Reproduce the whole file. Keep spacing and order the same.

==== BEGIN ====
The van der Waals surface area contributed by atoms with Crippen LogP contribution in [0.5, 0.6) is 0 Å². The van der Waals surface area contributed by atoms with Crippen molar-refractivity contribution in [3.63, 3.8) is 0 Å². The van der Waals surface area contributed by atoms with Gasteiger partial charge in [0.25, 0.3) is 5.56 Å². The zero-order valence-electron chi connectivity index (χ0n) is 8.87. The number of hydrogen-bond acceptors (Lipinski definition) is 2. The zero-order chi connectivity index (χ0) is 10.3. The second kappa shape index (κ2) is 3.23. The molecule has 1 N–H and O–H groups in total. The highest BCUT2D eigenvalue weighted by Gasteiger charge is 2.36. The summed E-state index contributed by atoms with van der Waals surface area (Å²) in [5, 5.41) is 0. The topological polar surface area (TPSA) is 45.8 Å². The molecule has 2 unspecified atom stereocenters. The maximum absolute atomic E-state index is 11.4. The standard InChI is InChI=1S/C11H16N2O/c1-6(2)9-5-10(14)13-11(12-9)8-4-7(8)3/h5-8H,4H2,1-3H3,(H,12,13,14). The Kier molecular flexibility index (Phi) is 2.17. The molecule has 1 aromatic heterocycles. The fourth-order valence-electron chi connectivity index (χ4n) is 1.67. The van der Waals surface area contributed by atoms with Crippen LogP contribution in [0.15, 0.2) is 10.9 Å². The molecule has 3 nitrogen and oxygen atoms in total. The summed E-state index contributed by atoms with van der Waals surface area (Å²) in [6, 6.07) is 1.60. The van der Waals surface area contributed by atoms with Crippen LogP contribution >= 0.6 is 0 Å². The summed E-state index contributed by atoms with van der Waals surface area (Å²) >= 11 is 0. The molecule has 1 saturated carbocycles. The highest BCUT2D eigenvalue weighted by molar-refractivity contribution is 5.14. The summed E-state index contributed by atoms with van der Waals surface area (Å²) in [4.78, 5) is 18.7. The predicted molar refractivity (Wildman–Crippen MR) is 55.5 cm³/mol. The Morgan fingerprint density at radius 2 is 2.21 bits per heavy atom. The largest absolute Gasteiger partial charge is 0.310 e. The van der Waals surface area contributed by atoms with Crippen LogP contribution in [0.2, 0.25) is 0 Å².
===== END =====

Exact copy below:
The van der Waals surface area contributed by atoms with Crippen LogP contribution in [0.5, 0.6) is 0 Å². The van der Waals surface area contributed by atoms with Crippen molar-refractivity contribution in [3.63, 3.8) is 0 Å². The van der Waals surface area contributed by atoms with Gasteiger partial charge in [0.25, 0.3) is 5.56 Å². The zero-order valence-electron chi connectivity index (χ0n) is 8.87. The number of hydrogen-bond acceptors (Lipinski definition) is 2. The zero-order chi connectivity index (χ0) is 10.3. The second kappa shape index (κ2) is 3.23. The molecule has 1 N–H and O–H groups in total. The highest BCUT2D eigenvalue weighted by Gasteiger charge is 2.36. The summed E-state index contributed by atoms with van der Waals surface area (Å²) in [5, 5.41) is 0. The topological polar surface area (TPSA) is 45.8 Å². The molecule has 2 unspecified atom stereocenters. The maximum absolute atomic E-state index is 11.4. The standard InChI is InChI=1S/C11H16N2O/c1-6(2)9-5-10(14)13-11(12-9)8-4-7(8)3/h5-8H,4H2,1-3H3,(H,12,13,14). The Kier molecular flexibility index (Phi) is 2.17. The molecule has 1 aromatic heterocycles. The fourth-order valence-electron chi connectivity index (χ4n) is 1.67. The van der Waals surface area contributed by atoms with Crippen LogP contribution in [0.15, 0.2) is 10.9 Å². The molecule has 3 nitrogen and oxygen atoms in total. The summed E-state index contributed by atoms with van der Waals surface area (Å²) in [6, 6.07) is 1.60. The van der Waals surface area contributed by atoms with Crippen LogP contribution >= 0.6 is 0 Å². The summed E-state index contributed by atoms with van der Waals surface area (Å²) >= 11 is 0. The molecule has 1 saturated carbocycles. The highest BCUT2D eigenvalue weighted by molar-refractivity contribution is 5.14. The summed E-state index contributed by atoms with van der Waals surface area (Å²) in [4.78, 5) is 18.7. The predicted molar refractivity (Wildman–Crippen MR) is 55.5 cm³/mol. The Morgan fingerprint density at radius 2 is 2.21 bits per heavy atom. The largest absolute Gasteiger partial charge is 0.310 e. The van der Waals surface area contributed by atoms with Crippen LogP contribution in [0.2, 0.25) is 0 Å².